STAYING FRESH WHILE AGING: Our Trip to Duplin Winery

To produce great flavor, grapes must be planted just so; given consideration for current climate, desired outcomes, and how much capital is available. I feel like relationships are similar. They can be better with time, if the right attention is given to their surrounding environment and the resources one has at hand to truly nurture them. So, my wife and I make a conscious aim not only to enjoy the things we have always, but to keep expanding those commonalities where possible. The prior weekend, we took a simple walk to a local fast food chain on Saturday night, taking in the others strolling along our strip and having a meal in a relatively empty dining room while chattering. But yesterday, we made good on something proposed a while ago, a trip to Duplin Winery in Rose Hill NC for a tasting.

The drive is about an hour and a half from where we are located, and once we arrived, parking at first seemed illusory. After a couple of lot circuits, we slide into a spot that someone has just vacated and make our way inside. The winery has a store where the four bars are located, and where the various types of wine can be purchased. A tasting, which lasts approximately a half hour and involves ten of the 42 varieties they carry, costs $5 without the crackers that help cleanse pallets between wines, and $10 if the crackers are acquired. We opt for the latter, because I want to be able to taste the difference.

The total amount of wine consumed amounted to just one glass, and as our staff person prepares to pour each dollop, he explains the type of wine and how it is prepared. We try white wine varieties first: with one called Carlos that was named after an NC State professor which we found to be ok but a little strong; the Magnolia wine, named after a nearby town and the one my wife and I liked the most; and three other whites that made not particular impression on me. The stories that come along with the tasting are amusing though, and make it worth your while to go and check out if you can.

The most important thing I learned is that I can, in fact, distinguish between whites and reds. I must say that this was the only time I had actively tried to do so, and I found it educational. While white wine tended to be sweeter, the red had a flavor that I find hard to describe. Most of the five we tried did have more of a kick, which she did not like at all; but that I could drink, if someone just eve it to me. The only of those she did mostly like was the sangria rosé, which contained a certain amount of sweetness as well, and a frozen wine slushy that we had at the end where I couldn’t even taste the alcohol.M/p>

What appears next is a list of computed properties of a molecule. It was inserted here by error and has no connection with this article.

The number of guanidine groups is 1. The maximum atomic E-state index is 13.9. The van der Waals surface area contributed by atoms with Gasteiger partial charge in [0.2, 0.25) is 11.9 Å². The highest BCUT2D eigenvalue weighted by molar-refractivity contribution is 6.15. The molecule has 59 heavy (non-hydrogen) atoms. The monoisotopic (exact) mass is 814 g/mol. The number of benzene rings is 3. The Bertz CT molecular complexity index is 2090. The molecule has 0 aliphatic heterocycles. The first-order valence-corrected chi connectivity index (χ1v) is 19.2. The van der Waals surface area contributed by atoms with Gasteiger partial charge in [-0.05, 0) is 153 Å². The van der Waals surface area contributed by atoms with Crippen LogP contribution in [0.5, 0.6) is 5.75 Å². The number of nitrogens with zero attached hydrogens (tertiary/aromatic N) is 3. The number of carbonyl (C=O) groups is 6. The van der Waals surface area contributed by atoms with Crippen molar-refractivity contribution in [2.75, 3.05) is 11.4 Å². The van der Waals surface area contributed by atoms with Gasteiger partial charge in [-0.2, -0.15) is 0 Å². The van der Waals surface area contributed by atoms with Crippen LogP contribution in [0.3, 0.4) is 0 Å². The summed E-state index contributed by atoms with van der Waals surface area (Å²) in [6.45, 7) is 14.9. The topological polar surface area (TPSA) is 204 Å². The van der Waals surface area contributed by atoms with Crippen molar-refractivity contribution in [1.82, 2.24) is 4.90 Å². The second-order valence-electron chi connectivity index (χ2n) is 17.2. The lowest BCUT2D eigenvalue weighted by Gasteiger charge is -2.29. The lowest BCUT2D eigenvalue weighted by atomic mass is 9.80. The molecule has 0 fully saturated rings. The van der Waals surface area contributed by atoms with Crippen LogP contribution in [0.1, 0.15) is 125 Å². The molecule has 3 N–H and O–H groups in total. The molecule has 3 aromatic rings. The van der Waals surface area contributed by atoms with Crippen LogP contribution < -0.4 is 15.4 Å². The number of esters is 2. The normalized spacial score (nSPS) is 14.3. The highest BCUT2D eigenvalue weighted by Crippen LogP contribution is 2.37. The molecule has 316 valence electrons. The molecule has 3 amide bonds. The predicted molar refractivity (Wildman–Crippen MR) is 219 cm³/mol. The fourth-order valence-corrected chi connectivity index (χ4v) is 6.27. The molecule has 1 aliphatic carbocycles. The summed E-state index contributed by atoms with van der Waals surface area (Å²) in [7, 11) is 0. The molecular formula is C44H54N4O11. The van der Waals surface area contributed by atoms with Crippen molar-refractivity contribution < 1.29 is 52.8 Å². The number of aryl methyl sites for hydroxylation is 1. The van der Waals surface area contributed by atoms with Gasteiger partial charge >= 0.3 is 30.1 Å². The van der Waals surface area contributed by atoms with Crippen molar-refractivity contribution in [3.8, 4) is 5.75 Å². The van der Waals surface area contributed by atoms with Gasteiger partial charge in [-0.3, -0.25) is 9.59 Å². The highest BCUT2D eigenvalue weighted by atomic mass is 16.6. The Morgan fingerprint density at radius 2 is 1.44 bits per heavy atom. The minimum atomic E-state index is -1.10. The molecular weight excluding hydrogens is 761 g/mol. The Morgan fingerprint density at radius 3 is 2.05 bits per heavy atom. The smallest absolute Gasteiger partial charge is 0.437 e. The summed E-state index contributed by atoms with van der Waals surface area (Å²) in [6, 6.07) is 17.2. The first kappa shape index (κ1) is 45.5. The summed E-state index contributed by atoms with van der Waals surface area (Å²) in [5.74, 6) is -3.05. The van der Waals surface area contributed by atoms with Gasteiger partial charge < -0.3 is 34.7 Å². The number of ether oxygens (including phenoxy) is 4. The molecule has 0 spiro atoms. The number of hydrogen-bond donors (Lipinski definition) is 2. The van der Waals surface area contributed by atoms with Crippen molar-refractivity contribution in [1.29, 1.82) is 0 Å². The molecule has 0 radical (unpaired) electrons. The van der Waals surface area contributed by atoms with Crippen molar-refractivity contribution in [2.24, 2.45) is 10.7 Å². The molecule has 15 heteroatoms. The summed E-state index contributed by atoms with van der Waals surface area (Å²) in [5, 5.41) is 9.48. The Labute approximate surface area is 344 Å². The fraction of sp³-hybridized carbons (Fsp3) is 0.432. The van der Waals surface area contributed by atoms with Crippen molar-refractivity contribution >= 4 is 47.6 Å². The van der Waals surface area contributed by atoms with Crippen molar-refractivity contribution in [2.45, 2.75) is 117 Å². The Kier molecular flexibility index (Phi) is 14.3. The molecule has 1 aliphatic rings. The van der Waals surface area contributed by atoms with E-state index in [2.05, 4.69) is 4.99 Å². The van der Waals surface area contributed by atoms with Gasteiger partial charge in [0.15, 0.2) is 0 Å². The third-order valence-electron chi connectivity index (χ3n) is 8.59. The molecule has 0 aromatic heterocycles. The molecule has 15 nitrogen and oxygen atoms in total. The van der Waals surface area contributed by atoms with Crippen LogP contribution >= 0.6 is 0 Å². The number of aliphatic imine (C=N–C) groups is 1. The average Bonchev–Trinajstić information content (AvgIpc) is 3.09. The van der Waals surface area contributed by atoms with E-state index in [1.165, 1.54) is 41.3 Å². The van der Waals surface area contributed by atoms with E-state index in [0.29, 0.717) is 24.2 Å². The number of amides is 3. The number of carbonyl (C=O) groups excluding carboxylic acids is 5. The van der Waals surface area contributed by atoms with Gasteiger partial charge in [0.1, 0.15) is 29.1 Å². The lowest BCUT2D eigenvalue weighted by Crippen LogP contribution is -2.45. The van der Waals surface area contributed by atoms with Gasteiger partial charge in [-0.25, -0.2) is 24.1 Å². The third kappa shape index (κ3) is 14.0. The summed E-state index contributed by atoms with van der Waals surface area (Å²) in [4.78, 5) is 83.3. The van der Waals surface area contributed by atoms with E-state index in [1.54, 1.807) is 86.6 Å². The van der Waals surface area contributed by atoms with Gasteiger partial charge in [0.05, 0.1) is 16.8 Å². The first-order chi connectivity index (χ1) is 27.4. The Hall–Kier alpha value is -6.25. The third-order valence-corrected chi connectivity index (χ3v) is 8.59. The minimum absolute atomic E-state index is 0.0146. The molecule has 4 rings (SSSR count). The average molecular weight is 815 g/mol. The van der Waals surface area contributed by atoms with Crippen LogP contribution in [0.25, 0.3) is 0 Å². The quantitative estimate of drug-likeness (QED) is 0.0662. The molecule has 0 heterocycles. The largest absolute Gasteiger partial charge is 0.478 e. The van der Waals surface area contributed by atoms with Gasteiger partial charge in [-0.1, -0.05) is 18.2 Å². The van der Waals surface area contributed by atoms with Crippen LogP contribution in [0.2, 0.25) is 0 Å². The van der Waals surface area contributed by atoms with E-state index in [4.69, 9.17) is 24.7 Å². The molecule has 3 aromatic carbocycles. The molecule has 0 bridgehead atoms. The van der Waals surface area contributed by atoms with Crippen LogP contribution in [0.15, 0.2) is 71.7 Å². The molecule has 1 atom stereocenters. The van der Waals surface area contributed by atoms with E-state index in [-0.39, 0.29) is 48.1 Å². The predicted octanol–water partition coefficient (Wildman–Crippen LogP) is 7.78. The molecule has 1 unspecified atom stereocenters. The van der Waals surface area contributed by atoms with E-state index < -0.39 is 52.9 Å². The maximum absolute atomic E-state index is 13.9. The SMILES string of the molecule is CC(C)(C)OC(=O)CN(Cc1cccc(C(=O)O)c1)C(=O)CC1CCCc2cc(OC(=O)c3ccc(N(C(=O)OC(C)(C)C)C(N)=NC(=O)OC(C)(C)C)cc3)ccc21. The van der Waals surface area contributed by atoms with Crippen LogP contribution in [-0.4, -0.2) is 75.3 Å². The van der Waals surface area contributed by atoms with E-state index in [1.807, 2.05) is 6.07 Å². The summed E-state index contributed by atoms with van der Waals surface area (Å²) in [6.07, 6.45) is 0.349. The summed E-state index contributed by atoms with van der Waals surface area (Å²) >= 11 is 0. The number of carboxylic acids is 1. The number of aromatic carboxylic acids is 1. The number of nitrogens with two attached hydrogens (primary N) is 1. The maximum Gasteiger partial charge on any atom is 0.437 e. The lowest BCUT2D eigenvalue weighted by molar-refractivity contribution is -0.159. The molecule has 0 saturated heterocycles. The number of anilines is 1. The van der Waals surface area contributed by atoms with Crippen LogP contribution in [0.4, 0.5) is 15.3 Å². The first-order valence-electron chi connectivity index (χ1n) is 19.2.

I think the entire tasting may have actually lasted a bit longer than a half hour. Being the sociable person my wife is, she met a woman whose husband was in the room but had opted not to participate. We noted, not surprisingly I suppose, that most of the other attendants were couples. There were a few families though, including a grandma and grandpa, and even a baby whom I’m guessing was not partaking of the festivities. I enjoyed it though, and appreciated the different experience. One more thing to add to our memory bank. What has been the most unusual thing you’ve done this year, with or without a partner?

THE BIG REVEAL: Or, What’s This Music Thing I’ve been Doing?

First, I should note that I have been asked by the good folks at Vibbidi to write a post introducing you to their product, but all thoughts and opinions herein are my own. Thank you.

If you have been following me on social media or even picked up on the coy bits I’ve dropped in this blog, then you know that our the last couple of months I have been writing for and involved in a music community. They call it Vibbidi, and its aim is to be part music streaming service, part social media platform. They have artists from every genre on the site, which had been an app but will soon be converted entirely into a web-based platform accessible from any internet-ready device.

Of course they have singles, albums, curated playlists, and even videos, as well as cover content generated by the users. But what makes this site different is its album narratives. These are posts, written either in blog form or as a story, they say really however you wish as long as it kind of relates to the album, that can introduce people to new performers in an informal way. You can read my narratives, the few I have generated thus far, on my personal Vibbidi page. I’m enjoying it, and finding that it gets me more into music than I have been in a long time, both by bringing up memories of those singers to whom I used to frequently listen and connecting me to those I hadn’t yet discovered.

Once they roll out the full service some time this summer, you will also be able to write these narratives if you wish. If you think you’d be interested in doing so, let me know and I can put you in touch with the right individuals. From a blindness perspective, the app is kind of a challenge to use, but I think the web page will be considerably easier. At any rate, I have notified them of my experiences, and they seem receptive. So give it a look, with the awareness that everything is currently under construction. And let me know what you think. Thanks